Breeders who have experience with the breed, however, have described it as affectionate, loving, and incredibly friendly. The breed, owing to the Havanese’s sensitivity, is really intuitive to its owner’s needs and as a result, makes a wonderful companion. The Schnese is lively and loyal, and will often have adapted the ‘velcro’ trait of its Havanese parent, and will do all it can to hang out with you at every opportunity.

However, also due to the Havanese genetics, the breed does suffer a little from over-sensitivity. It is prone to separation anxiety, and cannot be left alone for too long or too often without developing low mood, poor behavior, and depression.

The breed also has inherited one of the less popular traits of the Miniature Schnauzer, too, and has a high prey drive that makes it a breed that is not well-suited for a household with small pets. Larger pets, though, should be completely fine.

Generally speaking, the Schnese will get on with anyone. It is happy and playful and enjoys being the center of attention. Owners should consider, though, that the breed is very small and, as a result, may be vulnerable around small clumsy children.

When it comes to intelligence, the breed is moderately intelligent. The Havanese and the Miniature Schnauzer are the same, so this should come as no surprise. The breed is, however, very easy to train due to its eager-to-please nature. The breed will easily learn most commands given to it, but if it seems that the breed is struggling, positive reinforcement will go a long way.

Schnese Health and Lifespan

With any dog breed, there are certain health conditions that the breed is prone to. Crossbreeds are usually safer than their parent breeds when it comes to health conditions, as they have a broader genetic background and are less vulnerable to genetic predispositions. That is not to say, though, that the Schnese has no possible health conditions. The breed is prone to:

  • Urolithiasis
  • Von Willebrand’s Disease
  • Portosystemic Shunt
  • Sick Sinus Syndrome
  • Myotonia Congenita
  • Patellar Luxation
  • Deafness
  • Megaesophagus
  • Heart Conditions
  • Legg-Calve Perthes Disease
  • Liver Problems
  • Joint Dysplasia
  • Eye Conditions
  • Ehlers-Danlos Syndrome
  • Familial Nephropathy

Generally speaking, though, many of these conditions can be caught early on and treated in order to prevent the Schnese from developing complications or suffering for any length of time. By working closely with veterinarians, owners can help to prolong the life of their Schnese, even with these conditions.

As with any dog breed, if owners ever notice sudden changes in their Schnese, a trip to the vet should always be booked. Even small changes like a change in appetite or sleep schedule can be a sign of a more insidious illness or condition. These things are usually treatable, but catching a disease or condition early is key to safely removing any risk.

In fact, despite its predispositions to the above health conditions, the Schnese actually has an average life expectancy of around 12 to 15 years. This can be reached with proper exercise, regular veterinary checkups, mental enrichment, and the right amount and type of food.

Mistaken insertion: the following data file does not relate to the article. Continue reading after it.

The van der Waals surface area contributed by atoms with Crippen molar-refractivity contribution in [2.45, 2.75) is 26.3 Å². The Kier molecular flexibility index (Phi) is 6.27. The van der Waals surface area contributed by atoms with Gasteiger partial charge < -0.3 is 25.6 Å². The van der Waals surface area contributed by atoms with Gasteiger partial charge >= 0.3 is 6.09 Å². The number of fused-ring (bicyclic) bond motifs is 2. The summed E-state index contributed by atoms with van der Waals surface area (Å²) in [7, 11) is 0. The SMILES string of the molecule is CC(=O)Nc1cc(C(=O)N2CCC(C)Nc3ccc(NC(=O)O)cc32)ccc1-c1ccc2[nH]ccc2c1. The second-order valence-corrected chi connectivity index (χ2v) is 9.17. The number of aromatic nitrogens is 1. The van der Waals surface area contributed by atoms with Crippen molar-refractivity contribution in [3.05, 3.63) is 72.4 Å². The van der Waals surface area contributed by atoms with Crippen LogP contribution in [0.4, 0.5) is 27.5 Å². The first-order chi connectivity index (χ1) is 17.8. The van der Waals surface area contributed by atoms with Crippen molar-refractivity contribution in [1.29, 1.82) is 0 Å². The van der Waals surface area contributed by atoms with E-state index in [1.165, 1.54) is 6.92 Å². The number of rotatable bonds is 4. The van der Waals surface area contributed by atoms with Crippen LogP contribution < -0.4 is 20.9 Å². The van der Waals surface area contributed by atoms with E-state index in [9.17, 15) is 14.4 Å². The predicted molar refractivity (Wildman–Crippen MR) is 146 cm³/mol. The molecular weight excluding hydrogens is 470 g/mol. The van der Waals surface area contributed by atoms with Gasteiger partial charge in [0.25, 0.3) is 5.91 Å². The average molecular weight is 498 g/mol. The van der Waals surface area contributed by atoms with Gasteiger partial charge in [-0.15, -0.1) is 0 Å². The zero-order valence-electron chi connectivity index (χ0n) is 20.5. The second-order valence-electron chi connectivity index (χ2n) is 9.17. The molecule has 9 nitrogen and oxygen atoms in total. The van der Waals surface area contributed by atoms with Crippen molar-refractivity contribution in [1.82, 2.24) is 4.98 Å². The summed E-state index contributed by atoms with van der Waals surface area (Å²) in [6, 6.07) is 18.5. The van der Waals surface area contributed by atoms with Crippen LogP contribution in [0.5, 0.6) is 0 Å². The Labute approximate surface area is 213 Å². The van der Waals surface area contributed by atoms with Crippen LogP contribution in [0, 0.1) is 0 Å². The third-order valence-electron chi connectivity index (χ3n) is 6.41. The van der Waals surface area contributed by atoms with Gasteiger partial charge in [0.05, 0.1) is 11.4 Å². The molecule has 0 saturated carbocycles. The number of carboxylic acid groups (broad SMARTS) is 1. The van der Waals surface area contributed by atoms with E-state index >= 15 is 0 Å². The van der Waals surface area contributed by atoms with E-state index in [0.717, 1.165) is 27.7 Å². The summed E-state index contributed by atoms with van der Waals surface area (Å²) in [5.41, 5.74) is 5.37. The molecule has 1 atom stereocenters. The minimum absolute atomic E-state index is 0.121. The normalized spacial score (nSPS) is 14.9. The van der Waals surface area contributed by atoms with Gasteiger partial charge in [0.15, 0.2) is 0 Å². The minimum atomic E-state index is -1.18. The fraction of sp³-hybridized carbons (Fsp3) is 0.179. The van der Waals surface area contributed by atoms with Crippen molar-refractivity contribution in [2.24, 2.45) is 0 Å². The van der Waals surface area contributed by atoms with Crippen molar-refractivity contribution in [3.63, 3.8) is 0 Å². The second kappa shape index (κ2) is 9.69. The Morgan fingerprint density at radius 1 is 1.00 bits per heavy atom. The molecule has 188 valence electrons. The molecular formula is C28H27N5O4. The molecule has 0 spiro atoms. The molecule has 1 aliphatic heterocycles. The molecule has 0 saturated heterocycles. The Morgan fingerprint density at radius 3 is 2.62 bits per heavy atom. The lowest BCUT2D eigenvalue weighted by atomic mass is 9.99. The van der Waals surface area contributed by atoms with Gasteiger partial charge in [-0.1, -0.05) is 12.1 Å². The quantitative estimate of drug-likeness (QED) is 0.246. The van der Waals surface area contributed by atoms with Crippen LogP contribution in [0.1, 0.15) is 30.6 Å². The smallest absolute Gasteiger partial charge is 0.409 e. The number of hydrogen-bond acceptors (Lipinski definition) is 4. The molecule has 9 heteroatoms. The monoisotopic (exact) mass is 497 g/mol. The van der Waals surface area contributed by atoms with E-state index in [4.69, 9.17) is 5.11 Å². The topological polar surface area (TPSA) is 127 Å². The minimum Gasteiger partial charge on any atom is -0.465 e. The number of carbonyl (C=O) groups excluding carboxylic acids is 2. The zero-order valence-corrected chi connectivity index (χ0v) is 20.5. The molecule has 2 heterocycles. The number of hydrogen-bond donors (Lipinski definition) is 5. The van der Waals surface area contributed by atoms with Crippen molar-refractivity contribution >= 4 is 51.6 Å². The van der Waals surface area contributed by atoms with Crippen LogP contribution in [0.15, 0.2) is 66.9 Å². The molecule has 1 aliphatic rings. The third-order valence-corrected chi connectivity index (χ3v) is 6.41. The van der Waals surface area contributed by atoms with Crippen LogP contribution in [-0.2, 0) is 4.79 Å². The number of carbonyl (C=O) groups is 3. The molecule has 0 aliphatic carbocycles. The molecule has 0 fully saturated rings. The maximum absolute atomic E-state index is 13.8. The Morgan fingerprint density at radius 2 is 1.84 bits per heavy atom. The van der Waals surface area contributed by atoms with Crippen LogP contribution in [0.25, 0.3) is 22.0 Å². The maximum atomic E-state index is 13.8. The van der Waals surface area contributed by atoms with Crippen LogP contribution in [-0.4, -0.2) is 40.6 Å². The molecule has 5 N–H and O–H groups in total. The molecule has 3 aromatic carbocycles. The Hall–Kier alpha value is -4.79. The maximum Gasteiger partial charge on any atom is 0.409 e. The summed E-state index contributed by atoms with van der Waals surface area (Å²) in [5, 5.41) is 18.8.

To correctly feed a Schnese, owners should aim to feed the breed a cup or so of food each day. The food should have high-quality ingredients and meat-based items listed first and second on their ingredient list. Owners should avoid any ingredients like wheat, corn, and soy, or at least avoid foods high in those ingredients.

Is the Schnese the Right Breed for You?

Deciding whether a dog breed is right for you can be a long and hard process. Not only do you have to decide what it is that you’re looking for, but you also need to determine what parts of your lifestyle you’d be willing to change in order to fit a furry friend in. Adjustments will always need to be made, but it is a matter of finding a dog breed that you like and that requires the least amount of change on your part to allow you to adapt easily to your new family member.

When it comes to the Schnese, the breed is perfect for anyone looking for a happy-go-lucky excitable small breed that will stick to them like glue and do all that it can to spend time with its owners. The breed is incredibly loyal and loving, so it suits anyone who would describe themselves as the same.

In terms of children and other pets, the Schnese gets on well with large animals and children who are taught how to act around small dogs. Around younger children, owners may find that the breed is a little skittish purely because of how unaware and clumsy younger children can be.

To help ease this, there are a number of things that you can do, including crate training the Schnese and teaching your child boundaries. Alternatively, if you have smaller children, it may be worth opting for a different breed.

However, when it comes to small animals such as rodents or cats, the breed may have an issue as it does still have quite a high prey drive due to its Miniature Schnauzer parentage. This can be trained away but is an important thing to consider when choosing a dog.

It’s also really important to note that the Schnese suffers quite badly from separation anxiety. As a result, it can develop destructive behavior, depression, disinterest in food or play, and poor behavior. To avoid this, owners should try their best to minimize time spent away from their Schnese. The breed can handle a few hours here and there, but anything more than a morning or afternoon is likely to cause them to become distressed.